This morning a friend posted, “How do you get kids off to school ON TIME????”
And almost immediately, a flurry of moms responded.
I am in the middle of reading Glennon Doyle’s Love Warrior, and all I can think about this morning is the perfect imperfection of being a mom.
Our kids are mostly teenagers now: two are in high school and two in middle school. The last week has been full of the stress of year-end projects, concerts and finals. Each night, someone has to be talked down off of the ledge. Each morning, they have to reminded that there are only 24 hours in the day, and it will pass.
And I can’t help but think back on the ‘work in progress’ that we all are. In any given moment, we have a tendency to judge: to judge ourselves, our performance, our roles, our spouses. Maybe it helps? I don’t know. What I’ve learned in this work and the heartache that is so often a part of it is that the important thing is to be honest.
Life is joy punctuated by pain, and pain punctuated by joy. I’m pretty sure that our hearts have to break to make room for all that is meant to fit inside.
When I was in the finance world, it was numbers, black and white, no emotion. I loved it that way. I hid behind five computer screens. It was all data.
When I learned how much this generation of children is struggling, when I saw what it was doing to marriages, lives, mothers, husbands, siblings, my heart shattered into a million pieces. And I wasn’t sure that I could get back up.
In those early years, there were very few people to help me stand.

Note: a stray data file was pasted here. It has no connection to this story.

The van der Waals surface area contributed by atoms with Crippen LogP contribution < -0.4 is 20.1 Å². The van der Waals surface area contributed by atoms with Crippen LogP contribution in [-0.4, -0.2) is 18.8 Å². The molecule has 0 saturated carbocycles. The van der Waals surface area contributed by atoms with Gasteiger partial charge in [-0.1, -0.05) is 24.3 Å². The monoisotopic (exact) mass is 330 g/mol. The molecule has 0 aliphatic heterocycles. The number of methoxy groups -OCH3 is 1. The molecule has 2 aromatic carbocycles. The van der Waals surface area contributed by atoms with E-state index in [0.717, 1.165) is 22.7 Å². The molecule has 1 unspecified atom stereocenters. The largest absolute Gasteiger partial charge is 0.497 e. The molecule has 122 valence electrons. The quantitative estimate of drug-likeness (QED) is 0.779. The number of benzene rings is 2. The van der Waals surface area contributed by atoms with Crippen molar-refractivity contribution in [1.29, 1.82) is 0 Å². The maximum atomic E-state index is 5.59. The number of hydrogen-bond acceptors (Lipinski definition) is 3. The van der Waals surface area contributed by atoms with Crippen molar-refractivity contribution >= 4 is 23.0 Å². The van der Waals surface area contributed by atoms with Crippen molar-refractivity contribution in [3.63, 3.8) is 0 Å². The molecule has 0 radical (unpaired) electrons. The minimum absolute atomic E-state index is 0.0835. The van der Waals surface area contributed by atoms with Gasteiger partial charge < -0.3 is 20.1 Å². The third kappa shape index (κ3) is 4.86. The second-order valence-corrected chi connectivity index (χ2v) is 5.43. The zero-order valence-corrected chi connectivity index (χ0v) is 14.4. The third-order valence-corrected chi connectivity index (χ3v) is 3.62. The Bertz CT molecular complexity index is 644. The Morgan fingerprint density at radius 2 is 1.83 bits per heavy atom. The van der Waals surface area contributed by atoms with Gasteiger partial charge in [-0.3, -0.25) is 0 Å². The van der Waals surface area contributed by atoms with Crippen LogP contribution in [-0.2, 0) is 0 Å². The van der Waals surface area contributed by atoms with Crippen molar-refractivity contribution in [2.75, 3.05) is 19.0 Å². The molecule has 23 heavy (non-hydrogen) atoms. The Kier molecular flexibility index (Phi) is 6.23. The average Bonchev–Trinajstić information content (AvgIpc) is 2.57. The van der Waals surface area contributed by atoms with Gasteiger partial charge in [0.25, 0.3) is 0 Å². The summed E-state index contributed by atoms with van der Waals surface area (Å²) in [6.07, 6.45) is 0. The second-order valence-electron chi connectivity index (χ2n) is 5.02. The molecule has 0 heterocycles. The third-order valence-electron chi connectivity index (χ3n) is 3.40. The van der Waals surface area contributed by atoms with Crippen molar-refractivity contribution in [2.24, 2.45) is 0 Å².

I remember one night, curled up, turning to my husband and asking him, why he was standing by me. Why did he believe me?
His answer was simple: “Because you’ve never given me any reason not to believe in you.”
He helped me stand.
And I thought about all of the heartache, the nights laying in bed where my heart hurt so much I didn’t think I could move forward, I only had a prayer and a vision: that as I lay there, on my back in the dark, with my heart open to the sky above, I’d say this prayer: “Please God, let me learn the lesson here quickly so that I can move through this suffering and into the next chapter.”
That realization was so huge. Up until this work, I thought that somehow, we were meant to be free of suffering. That it was up to us. That success was defined by how good we were at avoiding suffering.
But as we wrap another year, with more dear friends diagnosed with stage four cancers, so many changes occurring on the global stage and here at home in the U.S. I am so aware that the only thing certain in life is change.
And I can’t help but think about the rhythm in that. Growth is a special kind of pain, like the growing pains a 13 year old boy might be having, a mother’s heart also experiences. The disruption of a seed emerging from the soil to become a flower.
And rather than run from it, as I did in my twenties, I’ve learned to sit with that disruption, to know that it isn’t here forever, and to teach the kids that an emotion can not kill you, no matter how strong it is. It is there to change you.
And with all of the love and passion and guilt and struggle that is parenthood today, I once again thought about all that is going into the kids heads and hearts, as well as what is going into their bodies.
And sometimes, I wonder which is more important: the fuel we feed our heads and hearts or the fuel we feed our bodies.
The world needs love warriors. Motherhood initiates you into that army like nothing I’ve ever known.
And as the kids rolled out to school this morning, I thought about how some days we get it right, some days we get it wrong, but that every day that we get going, we are moving this whole thing forward.
So to my friend who asked about getting the kids out the door on time? A hug is as important to feed their soul as a perfect breakfast. The playground can be a battlefield. Life can be, and I’m pretty sure that what the world needs out there right now is Love Warriors.